If your gear size is large than 58, you will accelerate faster, but takeoff will be slower.
With a high gear, top speed will take longer. It will be difficult to snap out of the gate, go uphill, take turns quickly, etc. On the other hand, a low gear size of 55 or less will provide a better start but a low speed.
Even though freestyle bikes are designed mostly for kids, teenagers, and adults who like stunts on the streets, their frames can differ subtly to suit riders of different heights and riding styles. The most important factor for picking the right BMX bike fit is a comfort since different riders may prefer larger or smaller bikes.
BMX bike brakes must be of high quality with pure stopping power to offer better modulation and prevent accidents. The brakes on most BMX bikes tap against the rims to slow the bike down. Many freestyle bikes feature U-brakes in the front and back. They are often equipped with a “gyro” brake system or a detangler to allow a 360-degree spin without being tangled. Front brakes are not necessary for BMX racers; they prefer reliable linear-pull rear brakes.
When choosing BMX bike fit, another factor to consider is the number of spokes. The number of spokes determines the wheel’s strength and weight.
The spokes are connected by lace from hub to rim and are tension-dependent for optimal functioning and strength. BMX bikes with 36 spokes work well for freestyle riding, while BMX bikes with 48 spokes are more suitable for advanced or heavy riders. BMX bikes with race wheels usually have 28-36 spokes.
BMX bike wheels are made up of small alloy hubs that contain the bearings that spin the wheel.
Seal-free bearings are used in most suitable bikes, making the ride smooth and reliable. The choice of axle size varies, with BMX bikes using 14mm axles and flatland bikes using 10mm axles for weight savings.
There are not many gears in BMX bikes, so the most important consideration is the gear ratio, which is the number of teeth on the chainring to the number on the sprocket. BMX gear ratios typically range from 25:9.
A smaller gear ratio is preferred on flatland and street BMX bikes to perform complex tricks with greater ease. In BMX racing, riders need to generate more power, so a bigger chainring is needed, but it can vary depending on the race track.
Cranks attach pedals to the rear sprocket of a BMX bike. They come in a variety of materials, sizes, and styles. The strongest and most durable cranks are made of Chromoly.
In freestyle BMX, short cranks are preferred for better clearance while performing stunts on the streets. BMX race cranks are constructed of lightweight aluminum, and the rider’s height determines their lengths.
What To Consider When Choosing A BMX Bike
The process of choosing a BMX bike can appear complicated at first. There are tons of options and designs available so that you might feel lost in a sea of bikes without guidance. However, you will get a lot of help from this guide.
It’s crucial to find the right bike size; otherwise, you could suffer discomfort and possible injury. For instance, you need to find the right top tube length. The top tube length helps ensure you have enough leg room between the seat and the handlebars. It is based on height, so you will need a longer top tube if you are taller. If you can try out bikes in the parking lot, make sure the bikes are comfortable.
Know Your Budget
It’s important to know your budget. If you cannot afford a $1,200 bike, it is not worth your time to fall in love with it. There are lots of excellent bikes in a wide range of price ranges. From starter bikes to custom builds, you’ll always be able to find something within your budget.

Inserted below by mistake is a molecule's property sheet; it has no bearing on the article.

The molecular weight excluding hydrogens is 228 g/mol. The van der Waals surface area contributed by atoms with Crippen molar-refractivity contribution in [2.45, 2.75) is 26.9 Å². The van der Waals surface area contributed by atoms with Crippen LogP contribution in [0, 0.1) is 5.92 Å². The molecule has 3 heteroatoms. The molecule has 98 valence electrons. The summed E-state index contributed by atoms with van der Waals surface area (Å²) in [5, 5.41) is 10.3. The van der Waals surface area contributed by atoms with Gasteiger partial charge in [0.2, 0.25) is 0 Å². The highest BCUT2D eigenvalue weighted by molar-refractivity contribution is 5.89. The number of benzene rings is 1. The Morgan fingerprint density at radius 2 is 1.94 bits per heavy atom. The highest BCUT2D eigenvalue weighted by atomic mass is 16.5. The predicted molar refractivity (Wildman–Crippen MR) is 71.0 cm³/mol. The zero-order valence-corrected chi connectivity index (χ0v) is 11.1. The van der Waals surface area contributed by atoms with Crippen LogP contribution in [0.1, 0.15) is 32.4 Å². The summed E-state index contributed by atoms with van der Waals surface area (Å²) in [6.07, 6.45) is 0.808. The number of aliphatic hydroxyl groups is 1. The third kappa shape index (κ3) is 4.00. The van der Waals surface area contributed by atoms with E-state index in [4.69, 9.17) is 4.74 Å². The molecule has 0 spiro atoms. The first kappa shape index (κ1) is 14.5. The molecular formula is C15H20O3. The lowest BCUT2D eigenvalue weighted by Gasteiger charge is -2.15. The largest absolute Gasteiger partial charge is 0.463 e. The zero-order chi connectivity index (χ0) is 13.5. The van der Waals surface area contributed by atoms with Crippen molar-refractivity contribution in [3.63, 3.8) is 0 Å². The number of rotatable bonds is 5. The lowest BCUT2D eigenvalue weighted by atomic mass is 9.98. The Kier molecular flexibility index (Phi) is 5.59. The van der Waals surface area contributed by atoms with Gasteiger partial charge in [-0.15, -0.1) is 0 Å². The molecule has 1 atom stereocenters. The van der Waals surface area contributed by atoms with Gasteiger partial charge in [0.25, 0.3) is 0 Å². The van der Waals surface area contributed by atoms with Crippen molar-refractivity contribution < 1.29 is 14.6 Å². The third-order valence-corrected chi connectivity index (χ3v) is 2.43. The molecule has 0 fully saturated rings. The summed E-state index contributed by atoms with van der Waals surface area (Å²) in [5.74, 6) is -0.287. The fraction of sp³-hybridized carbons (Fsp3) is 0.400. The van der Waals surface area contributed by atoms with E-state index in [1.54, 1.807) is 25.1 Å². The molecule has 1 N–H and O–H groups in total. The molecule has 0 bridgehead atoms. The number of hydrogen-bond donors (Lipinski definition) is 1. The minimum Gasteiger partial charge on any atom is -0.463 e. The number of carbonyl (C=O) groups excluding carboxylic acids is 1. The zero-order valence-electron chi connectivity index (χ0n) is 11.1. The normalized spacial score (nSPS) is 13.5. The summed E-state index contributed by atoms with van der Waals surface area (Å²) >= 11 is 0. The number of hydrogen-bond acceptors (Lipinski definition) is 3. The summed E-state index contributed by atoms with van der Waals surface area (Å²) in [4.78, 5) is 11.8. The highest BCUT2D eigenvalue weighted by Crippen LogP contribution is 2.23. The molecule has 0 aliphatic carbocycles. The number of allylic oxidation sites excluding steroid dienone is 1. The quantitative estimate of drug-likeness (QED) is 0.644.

You should not sell yourself short and settle for an inferior ride to save a few bucks. Know your budget and maximize it. Hopefully, these tips help you accomplish just that!
Beware Of Your Skill-level
If you haven’t ridden for a while, it’s okay; we all started somewhere. But, if you’ve been riding for a while, you’re likely to want something with more features.
Know Your Style
Different riding styles exist in BMX, and each has a unique look, frame geometry, and parts to support that specific aspect of the sport. You should know what type of riding you want to do before you look for bikes. While some bikes can be used interchangeably, others are intended specifically for a particular riding style.
There is a wide variety of materials used to make BMX bikes, each with its own pros and cons. As a result, better quality material is more expensive and vice versa. Aluminum material is ideal if you want something extremely lightweight as a racer. Though it is less durable than steel or Chromoly, it will certainly make you fly.
If you are looking for BMX bike parts, it’s crucial to look for brand name parts from companies like Framed, The Shadow Conspiracy, ODI, Odyssey, and others, since they tend to be durable and lighter than generic options.
When looking for a new BMX bike, smaller parts are better. Using smaller parts means less metal, so there are fewer things to get in your way while you ride, and the weight is decreased. You should start by upgrading your sprocket from a 45-to-25 or 28-to-28 toothed sprocket.
Sealed Bearings vs. Unsealed
Sealed bearings protect against moisture penetration and degradation, while unsealed bearings become damaged by weather and require more maintenance. Having sealed bearings in wheels, bottom brackets, and headsets will keep your bike moving all year smoothly.
There are a lot of different BMX bikes available on the market. You must choose the right size to suit your height and the type of trails you will be riding on. Additionally, you should test-ride the bike before purchasing as some look right but might not feel right after riding.
If you plan to ride on trails, most complete BMX bikes have a 20″ frame size or wheel size and can function in almost any situation. It’s up to you to determine the right fit. Good luck!